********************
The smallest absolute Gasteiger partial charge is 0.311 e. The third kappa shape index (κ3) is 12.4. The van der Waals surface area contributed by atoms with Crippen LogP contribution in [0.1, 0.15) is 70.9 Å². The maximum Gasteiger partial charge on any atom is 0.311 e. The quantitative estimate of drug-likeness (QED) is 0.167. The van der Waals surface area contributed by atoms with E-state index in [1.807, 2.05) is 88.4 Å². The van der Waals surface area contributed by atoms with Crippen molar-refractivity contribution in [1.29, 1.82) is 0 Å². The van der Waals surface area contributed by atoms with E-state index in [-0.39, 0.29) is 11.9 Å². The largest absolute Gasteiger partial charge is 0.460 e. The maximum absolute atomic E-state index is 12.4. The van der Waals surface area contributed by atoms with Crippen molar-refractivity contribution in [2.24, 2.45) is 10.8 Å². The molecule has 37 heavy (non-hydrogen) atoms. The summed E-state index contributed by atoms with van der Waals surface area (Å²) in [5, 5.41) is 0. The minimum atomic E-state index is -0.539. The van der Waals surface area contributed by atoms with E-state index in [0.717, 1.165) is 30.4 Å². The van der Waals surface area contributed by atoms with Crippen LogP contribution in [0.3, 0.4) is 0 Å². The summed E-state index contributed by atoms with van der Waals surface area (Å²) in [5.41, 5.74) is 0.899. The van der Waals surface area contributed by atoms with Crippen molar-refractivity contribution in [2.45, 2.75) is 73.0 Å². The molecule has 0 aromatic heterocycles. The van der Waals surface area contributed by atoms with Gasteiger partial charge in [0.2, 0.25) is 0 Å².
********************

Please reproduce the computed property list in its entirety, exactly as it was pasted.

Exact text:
The smallest absolute Gasteiger partial charge is 0.311 e. The third kappa shape index (κ3) is 12.4. The van der Waals surface area contributed by atoms with Crippen LogP contribution in [0.1, 0.15) is 70.9 Å². The maximum Gasteiger partial charge on any atom is 0.311 e. The quantitative estimate of drug-likeness (QED) is 0.167. The van der Waals surface area contributed by atoms with E-state index in [1.807, 2.05) is 88.4 Å². The van der Waals surface area contributed by atoms with Crippen molar-refractivity contribution in [1.29, 1.82) is 0 Å². The van der Waals surface area contributed by atoms with E-state index in [-0.39, 0.29) is 11.9 Å². The largest absolute Gasteiger partial charge is 0.460 e. The maximum absolute atomic E-state index is 12.4. The van der Waals surface area contributed by atoms with Crippen molar-refractivity contribution in [2.24, 2.45) is 10.8 Å². The molecule has 37 heavy (non-hydrogen) atoms. The summed E-state index contributed by atoms with van der Waals surface area (Å²) in [5, 5.41) is 0. The minimum atomic E-state index is -0.539. The van der Waals surface area contributed by atoms with E-state index in [0.717, 1.165) is 30.4 Å². The van der Waals surface area contributed by atoms with Crippen LogP contribution in [0.3, 0.4) is 0 Å². The summed E-state index contributed by atoms with van der Waals surface area (Å²) in [5.41, 5.74) is 0.899. The van der Waals surface area contributed by atoms with Crippen molar-refractivity contribution in [2.45, 2.75) is 73.0 Å². The molecule has 0 aromatic heterocycles. The van der Waals surface area contributed by atoms with Gasteiger partial charge in [0.2, 0.25) is 0 Å².